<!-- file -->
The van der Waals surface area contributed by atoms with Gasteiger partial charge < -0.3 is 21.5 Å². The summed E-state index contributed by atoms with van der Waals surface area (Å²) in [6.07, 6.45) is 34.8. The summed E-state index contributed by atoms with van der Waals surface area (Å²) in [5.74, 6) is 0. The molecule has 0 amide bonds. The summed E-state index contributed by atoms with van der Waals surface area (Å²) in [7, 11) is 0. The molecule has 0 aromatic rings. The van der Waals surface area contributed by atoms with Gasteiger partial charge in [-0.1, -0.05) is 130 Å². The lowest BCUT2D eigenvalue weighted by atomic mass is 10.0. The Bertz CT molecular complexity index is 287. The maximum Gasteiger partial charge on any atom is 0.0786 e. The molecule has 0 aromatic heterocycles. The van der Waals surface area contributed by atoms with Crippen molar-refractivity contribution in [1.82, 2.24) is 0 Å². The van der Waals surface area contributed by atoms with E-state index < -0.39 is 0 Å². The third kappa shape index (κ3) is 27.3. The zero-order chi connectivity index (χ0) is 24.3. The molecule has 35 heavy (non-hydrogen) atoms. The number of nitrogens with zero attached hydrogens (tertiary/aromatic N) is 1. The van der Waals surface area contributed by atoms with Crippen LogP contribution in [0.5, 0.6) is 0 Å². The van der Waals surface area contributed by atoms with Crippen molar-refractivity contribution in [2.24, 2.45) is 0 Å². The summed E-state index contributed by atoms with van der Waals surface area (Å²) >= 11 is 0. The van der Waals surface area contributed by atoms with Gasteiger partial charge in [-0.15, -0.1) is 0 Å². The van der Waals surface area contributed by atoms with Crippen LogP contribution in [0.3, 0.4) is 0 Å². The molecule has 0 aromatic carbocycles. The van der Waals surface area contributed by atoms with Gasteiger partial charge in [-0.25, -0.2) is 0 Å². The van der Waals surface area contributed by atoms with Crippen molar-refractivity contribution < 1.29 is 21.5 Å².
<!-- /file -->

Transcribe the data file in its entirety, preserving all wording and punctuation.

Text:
The van der Waals surface area contributed by atoms with Gasteiger partial charge < -0.3 is 21.5 Å². The summed E-state index contributed by atoms with van der Waals surface area (Å²) in [6.07, 6.45) is 34.8. The summed E-state index contributed by atoms with van der Waals surface area (Å²) in [5.74, 6) is 0. The molecule has 0 amide bonds. The summed E-state index contributed by atoms with van der Waals surface area (Å²) in [7, 11) is 0. The molecule has 0 aromatic rings. The van der Waals surface area contributed by atoms with Gasteiger partial charge in [-0.1, -0.05) is 130 Å². The lowest BCUT2D eigenvalue weighted by atomic mass is 10.0. The Bertz CT molecular complexity index is 287. The maximum Gasteiger partial charge on any atom is 0.0786 e. The molecule has 0 aromatic heterocycles. The van der Waals surface area contributed by atoms with Crippen molar-refractivity contribution in [1.82, 2.24) is 0 Å². The van der Waals surface area contributed by atoms with E-state index < -0.39 is 0 Å². The third kappa shape index (κ3) is 27.3. The zero-order chi connectivity index (χ0) is 24.3. The molecule has 35 heavy (non-hydrogen) atoms. The number of nitrogens with zero attached hydrogens (tertiary/aromatic N) is 1. The van der Waals surface area contributed by atoms with Crippen LogP contribution in [0.5, 0.6) is 0 Å². The van der Waals surface area contributed by atoms with Crippen molar-refractivity contribution in [2.24, 2.45) is 0 Å². The summed E-state index contributed by atoms with van der Waals surface area (Å²) >= 11 is 0. The van der Waals surface area contributed by atoms with Gasteiger partial charge in [-0.15, -0.1) is 0 Å². The van der Waals surface area contributed by atoms with Crippen LogP contribution in [0.3, 0.4) is 0 Å². The molecule has 0 aromatic carbocycles. The van der Waals surface area contributed by atoms with Gasteiger partial charge in [-0.25, -0.2) is 0 Å². The van der Waals surface area contributed by atoms with Crippen molar-refractivity contribution < 1.29 is 21.5 Å².